I enjoyed Avengers Endgame. In fact, I liked it so much that I’m not going to address the part that made me roll my eyes (that everybody in my twitter feed LOVED). I don’t feel that it’s worth nitpicking this, the first and only culmination of a ten year cinematic arc. To be able to bring that much storytelling to a satisfying conclusion is nothing short of incredible.
My wife and I saw the film within a few days of the theatrical release, so I viewed it in relative ignorance of the final conclusion. As we departed the theater, my wife, knowing my fondness for the MCU films and characters, turned to me to ask if I was going to be ok. Up to that point, I was fine. I had been resigned to losing some of my favorite MCU characters, and was glad that those departures were handled with the deserved weight and respect. But when she asked me that question, I was forced to contemplate if I was, indeed, going to be ok. I took a deep breath, sighed out a pitiful “yeah”, and started crying.
I think we were both a little surprised. I’m not one to be deeply affected by fictional character deaths. In fact, even in this case it wasn’t the loss of Iron Man and Steve Rogers that caused my emotional response. It was the realization that this was, for all intents, the end. The end of this phase of the MCU, yes, but also symbolically the end of this phase of my life.
Iron Man, which is most widely credited as the film that launched the MCU (sorry Incredible Hulk), released in 2008. My oldest son was seven years old and my youngest was about 14 months. We had two other toddlers (3 and 5) in the middle. The MCU launched at the same time that I was starting my family. Within a few short years, we would introduce our kids to these larger-than-life heroes, as the Marvel versions were mostly family friendly. Parents will tell you, it’s sometimes very tough to find appropriate content that the entire family can enjoy. Needless to say, the MCU fit the bill.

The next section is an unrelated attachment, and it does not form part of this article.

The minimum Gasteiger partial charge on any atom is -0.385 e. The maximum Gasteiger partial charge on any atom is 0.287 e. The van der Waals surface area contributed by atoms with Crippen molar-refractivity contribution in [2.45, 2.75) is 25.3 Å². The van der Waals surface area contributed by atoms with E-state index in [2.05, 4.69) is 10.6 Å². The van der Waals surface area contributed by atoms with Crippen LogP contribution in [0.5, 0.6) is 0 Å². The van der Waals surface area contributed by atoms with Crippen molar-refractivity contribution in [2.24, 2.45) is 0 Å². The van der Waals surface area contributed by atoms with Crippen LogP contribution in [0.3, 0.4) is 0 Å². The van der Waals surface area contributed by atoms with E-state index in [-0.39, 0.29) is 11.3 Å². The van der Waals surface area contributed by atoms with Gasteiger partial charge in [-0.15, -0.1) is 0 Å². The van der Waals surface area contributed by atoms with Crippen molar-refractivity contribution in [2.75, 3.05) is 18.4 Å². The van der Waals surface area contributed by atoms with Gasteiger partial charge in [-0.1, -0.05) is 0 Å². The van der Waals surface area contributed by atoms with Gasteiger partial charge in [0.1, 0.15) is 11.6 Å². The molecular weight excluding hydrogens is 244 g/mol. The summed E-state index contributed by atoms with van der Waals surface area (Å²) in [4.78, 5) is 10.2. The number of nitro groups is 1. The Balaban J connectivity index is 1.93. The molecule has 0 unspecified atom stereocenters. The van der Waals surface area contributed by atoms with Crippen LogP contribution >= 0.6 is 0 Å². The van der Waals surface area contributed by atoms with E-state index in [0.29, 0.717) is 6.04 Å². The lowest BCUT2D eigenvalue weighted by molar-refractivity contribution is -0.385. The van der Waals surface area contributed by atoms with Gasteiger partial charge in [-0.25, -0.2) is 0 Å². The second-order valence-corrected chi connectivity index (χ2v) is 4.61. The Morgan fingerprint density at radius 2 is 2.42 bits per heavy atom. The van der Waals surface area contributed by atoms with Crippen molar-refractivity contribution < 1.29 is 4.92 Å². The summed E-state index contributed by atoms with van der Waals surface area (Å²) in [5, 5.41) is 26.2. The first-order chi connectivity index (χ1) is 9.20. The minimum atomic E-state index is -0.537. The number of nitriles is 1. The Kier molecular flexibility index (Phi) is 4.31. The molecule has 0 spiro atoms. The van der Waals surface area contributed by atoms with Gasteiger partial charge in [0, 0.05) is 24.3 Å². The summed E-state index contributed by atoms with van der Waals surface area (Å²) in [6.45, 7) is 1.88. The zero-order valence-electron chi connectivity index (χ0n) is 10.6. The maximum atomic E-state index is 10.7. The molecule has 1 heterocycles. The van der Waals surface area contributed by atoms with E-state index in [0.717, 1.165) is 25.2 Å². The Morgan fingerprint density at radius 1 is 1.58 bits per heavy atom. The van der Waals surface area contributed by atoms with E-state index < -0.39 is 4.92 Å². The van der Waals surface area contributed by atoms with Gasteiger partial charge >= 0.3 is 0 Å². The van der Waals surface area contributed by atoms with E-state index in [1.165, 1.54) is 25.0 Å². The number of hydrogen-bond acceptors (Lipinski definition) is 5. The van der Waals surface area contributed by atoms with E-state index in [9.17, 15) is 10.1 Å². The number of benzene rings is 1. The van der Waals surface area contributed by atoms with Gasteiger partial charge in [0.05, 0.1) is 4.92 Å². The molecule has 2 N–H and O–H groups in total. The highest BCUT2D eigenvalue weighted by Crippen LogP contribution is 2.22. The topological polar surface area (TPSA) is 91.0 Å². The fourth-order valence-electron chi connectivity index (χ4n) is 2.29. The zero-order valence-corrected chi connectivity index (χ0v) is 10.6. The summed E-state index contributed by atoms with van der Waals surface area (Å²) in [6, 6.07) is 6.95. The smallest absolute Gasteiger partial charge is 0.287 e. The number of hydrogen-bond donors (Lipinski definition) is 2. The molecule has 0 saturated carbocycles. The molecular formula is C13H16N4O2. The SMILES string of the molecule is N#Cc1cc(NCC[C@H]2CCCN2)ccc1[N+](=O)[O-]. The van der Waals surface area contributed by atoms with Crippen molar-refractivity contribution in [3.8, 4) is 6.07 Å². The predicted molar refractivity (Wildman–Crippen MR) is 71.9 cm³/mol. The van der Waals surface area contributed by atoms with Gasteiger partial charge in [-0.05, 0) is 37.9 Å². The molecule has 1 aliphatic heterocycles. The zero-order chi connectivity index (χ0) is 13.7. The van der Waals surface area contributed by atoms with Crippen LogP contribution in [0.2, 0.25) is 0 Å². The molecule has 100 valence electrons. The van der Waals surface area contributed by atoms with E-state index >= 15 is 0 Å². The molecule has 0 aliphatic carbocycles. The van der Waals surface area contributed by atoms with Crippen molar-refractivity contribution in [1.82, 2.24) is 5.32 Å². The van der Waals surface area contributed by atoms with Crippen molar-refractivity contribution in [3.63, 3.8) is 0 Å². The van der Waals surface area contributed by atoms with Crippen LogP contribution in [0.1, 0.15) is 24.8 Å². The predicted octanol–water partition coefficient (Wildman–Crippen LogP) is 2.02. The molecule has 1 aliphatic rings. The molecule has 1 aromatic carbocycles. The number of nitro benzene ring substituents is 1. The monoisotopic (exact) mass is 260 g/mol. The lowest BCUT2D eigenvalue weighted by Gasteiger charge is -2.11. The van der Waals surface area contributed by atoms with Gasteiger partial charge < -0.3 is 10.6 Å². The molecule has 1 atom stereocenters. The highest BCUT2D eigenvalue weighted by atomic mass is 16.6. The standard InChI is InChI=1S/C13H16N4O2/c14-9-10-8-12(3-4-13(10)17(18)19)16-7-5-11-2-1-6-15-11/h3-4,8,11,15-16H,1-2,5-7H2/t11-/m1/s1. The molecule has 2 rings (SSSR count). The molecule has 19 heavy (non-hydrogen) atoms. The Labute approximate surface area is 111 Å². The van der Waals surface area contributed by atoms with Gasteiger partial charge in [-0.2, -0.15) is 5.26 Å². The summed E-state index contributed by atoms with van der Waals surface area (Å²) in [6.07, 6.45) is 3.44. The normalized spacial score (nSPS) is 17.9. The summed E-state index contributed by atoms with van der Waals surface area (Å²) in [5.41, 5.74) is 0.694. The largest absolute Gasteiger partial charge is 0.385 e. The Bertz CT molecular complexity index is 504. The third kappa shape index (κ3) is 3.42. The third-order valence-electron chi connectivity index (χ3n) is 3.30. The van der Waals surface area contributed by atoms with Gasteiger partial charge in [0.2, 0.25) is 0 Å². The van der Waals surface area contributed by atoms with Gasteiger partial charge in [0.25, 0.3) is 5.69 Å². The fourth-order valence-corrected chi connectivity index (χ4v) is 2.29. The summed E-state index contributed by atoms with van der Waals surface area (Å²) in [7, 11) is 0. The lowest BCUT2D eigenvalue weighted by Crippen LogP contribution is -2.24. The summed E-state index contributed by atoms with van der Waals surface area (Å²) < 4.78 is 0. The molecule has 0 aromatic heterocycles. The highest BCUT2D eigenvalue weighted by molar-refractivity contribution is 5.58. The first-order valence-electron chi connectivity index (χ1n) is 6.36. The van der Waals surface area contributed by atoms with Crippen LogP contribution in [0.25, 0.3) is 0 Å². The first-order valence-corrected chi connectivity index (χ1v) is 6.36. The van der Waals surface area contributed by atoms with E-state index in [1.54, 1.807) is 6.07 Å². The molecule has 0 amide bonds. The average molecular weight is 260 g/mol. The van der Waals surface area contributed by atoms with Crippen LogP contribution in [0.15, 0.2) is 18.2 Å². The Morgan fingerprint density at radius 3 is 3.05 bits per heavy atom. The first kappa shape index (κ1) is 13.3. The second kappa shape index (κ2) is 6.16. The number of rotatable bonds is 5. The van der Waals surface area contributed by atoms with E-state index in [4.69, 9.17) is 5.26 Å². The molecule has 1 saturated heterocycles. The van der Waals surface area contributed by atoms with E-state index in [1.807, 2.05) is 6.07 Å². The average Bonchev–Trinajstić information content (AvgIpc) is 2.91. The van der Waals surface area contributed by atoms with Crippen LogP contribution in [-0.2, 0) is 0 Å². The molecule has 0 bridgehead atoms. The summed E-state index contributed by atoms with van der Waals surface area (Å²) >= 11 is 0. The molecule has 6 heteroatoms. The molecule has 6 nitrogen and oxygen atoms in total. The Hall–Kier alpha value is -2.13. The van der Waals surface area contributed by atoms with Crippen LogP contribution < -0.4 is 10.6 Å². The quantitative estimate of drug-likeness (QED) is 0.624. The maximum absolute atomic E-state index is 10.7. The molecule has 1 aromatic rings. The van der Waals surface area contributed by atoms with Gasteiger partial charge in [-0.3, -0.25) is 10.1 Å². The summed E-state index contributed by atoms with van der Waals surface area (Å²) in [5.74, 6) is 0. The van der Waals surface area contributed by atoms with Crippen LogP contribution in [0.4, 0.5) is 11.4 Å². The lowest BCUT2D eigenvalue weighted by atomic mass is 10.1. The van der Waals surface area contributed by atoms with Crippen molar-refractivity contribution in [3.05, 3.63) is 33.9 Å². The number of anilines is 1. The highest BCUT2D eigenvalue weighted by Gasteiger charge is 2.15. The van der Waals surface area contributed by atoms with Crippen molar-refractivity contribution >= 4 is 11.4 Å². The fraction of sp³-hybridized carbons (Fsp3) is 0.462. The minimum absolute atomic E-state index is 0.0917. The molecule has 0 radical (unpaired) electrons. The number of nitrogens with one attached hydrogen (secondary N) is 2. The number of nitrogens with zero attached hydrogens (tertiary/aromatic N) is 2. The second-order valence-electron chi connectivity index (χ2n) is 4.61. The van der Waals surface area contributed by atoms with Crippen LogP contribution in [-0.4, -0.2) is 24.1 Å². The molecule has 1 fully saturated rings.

Over the years, it became a family tradition to see the newest MCU film in the theater together. Whenever the trailers would start showing up, the kids would turn to me and ask “are we going to see that one?”, their little voices filled with excitement. The answer was always the same: “Yes, as soon as we have time.” We would always make time.
The years passed. The films kept coming. People complained.
“I’m burnt out on superheroes.”
“There are never any stakes in those films”
But we still loved them. For ten years, we always had the next MCU film to look forward to. When one of the films came out on Blu-Ray, I’d buy it and we’d sit down, pop some corn, and watch it all over again. My family grew up alongside the MCU.
But now, my oldest is no longer seven. He’s eighteen and getting ready to move out and go to college. He saw Endgame with his girlfriend. His pending departure marks the end of many things. Of course, I’m excited for him to enter this phase of life, but every beginning is made possible through the end of something else. Previous to seeing the film, I had been struggling through a lot of “lasts”. The last track meet. The last time dropping him off at high school. The last art show. A very large part of my identity over the last eighteen years has centered on being a father, and now it felt like that part of me was slowly slipping away.
When my wife asked me if I was going to be ok, it struck me hard. Another last. The culmination of all of those trips to the theater, all of the anticipation, and all of the post-film conversation.
Somewhat appropriately, we had seen Endgame by ourselves, just me and her. Walking out by ourselves only punctuated the fact that the next phase of our lives was beginning. In a few short years, we would be empty nesters, and all of the lasts with the kids would be over. When Iron Man snapped his fingers, he ended more than his own life. He ended this phase of mine.
So yes, Endgame made me cry. But it was mostly because it represented the end of a lot of things. I may watch future MCU films, but it will be with a different viewpoint. The new films will never be quite the same as when we all used to pile into the minivan and take up an entire row at the local theater waiting for our heroes to leap onto the screen and save the world.